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Final Draft

Review

Final Draft

After I closed the back cover of FINAL DRAFT by Riley Redgate, I knew that not only was it one of my favorite novels I’ve had the privilege of reading this year but it may be the novel I’ve been waiting a long time to read.

FINAL DRAFT is about Laila Piedra, a young writer who has a few major loves (obsessions?) in her life: a cult TV show, “The Rest,” a book series, After the Path, and her own attempts at writing space epics. Along with her friends, Laila has a comfortable life in a magnet school where her only worries are making sure she keeps her grades up so she can get off the waitlist and into Bowdin College, her dream school.

When her favorite writing teacher and mentor is replaced after a horrible accident, Laila must confront her own anxieties about writing and the things that she’s swept aside in favor of focusing all her attention on writing.

"I loved Laila’s journey. I felt that not only was it realistic but necessary, creating a standout novel that I hope will be read widely and discussed for its brilliance and heart."

One of the reasons I love this book so much is that it doesn’t shy away from talk of anxiety, identity and sexuality. Laila struggles in this book and it was so refreshing to read that struggle because it felt so real. I think any teenage reader --- especially one in those transitional periods of junior and senior year --- might relate to the pressure that Laila puts on herself and the way her carefully constructed control spirals until she’s unrecognizable to not only her friends but herself. As Laila finds rock bottom, young adults might even find some hope in the way the support she seeks and find in her parents and friends. I personally loved her friend group and would have been content with more appearances from Leo, Felix and Hannah. In addition to Laila, I was so impressed with the way that Riley Redgate created such wonderful side-characters, as realistically diverse as you might see in a New York City school and also so well-rounded that I didn’t feel as if they were side-characters at all.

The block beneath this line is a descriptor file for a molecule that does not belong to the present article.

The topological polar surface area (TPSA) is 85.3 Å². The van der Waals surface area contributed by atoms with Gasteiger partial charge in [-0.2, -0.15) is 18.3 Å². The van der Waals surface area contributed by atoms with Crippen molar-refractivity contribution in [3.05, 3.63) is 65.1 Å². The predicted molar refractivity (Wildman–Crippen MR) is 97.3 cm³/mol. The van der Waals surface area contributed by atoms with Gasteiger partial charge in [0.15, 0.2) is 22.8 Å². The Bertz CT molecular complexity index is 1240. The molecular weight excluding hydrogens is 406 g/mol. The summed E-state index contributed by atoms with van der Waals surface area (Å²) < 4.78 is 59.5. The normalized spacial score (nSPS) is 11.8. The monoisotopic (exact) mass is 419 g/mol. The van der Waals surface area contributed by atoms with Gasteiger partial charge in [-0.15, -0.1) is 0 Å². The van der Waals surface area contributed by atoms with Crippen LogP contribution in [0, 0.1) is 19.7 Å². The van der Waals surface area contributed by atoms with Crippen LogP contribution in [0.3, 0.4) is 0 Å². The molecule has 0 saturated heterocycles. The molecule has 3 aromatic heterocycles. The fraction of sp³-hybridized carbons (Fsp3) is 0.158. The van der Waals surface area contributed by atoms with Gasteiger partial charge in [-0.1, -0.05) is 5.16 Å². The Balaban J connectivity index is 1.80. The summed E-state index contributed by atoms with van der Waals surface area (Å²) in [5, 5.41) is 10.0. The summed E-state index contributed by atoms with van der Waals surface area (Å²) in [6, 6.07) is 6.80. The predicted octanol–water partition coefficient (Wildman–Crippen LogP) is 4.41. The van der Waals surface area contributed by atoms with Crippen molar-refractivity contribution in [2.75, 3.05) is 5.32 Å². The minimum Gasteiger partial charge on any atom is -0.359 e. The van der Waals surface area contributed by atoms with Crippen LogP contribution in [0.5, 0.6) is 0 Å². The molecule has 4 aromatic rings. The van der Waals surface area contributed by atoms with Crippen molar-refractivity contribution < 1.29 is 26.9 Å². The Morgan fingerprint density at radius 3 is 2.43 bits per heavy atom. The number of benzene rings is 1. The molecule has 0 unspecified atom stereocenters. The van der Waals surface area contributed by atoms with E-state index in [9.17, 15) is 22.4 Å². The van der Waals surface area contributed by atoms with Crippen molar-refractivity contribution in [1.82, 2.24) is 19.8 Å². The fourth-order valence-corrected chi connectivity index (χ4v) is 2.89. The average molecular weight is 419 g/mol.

I know that I could have used a novel about anxiety and pressure when I was a teen, especially at a time when I thought everything hinged on what school I got into and how well I did on my schoolwork and writing. Young writers and aspiring writers might even find the scenes where Laila struggles to mine thoughtful imagery and characters from her mostly ordinary life not only relatable but helpful. The character of Nadiya Nazarenko, a lofty award-winning novelist who deigns to teach high school students, is an interesting addition, foiling an otherwise soft and lovely character of her solitary fan and reader, Mr. Madison. One might believe Nazarenko to be the main antagonist in the book but I see the conflict stem from what the teacher exposes in Laila and not the character herself. She sheds light on the anxiety that Laila tries to escape in the form of science fiction television and books with high stakes and exciting premises and ultimately helps Laila confront it and make peace with it.

All in all, I loved Laila’s journey. I felt that not only was it realistic but necessary, creating a standout novel that I hope will be read widely and discussed for its brilliance and heart.

Reviewed by Brianna Robinson on June 28, 2018

Final Draft
by Riley Redgate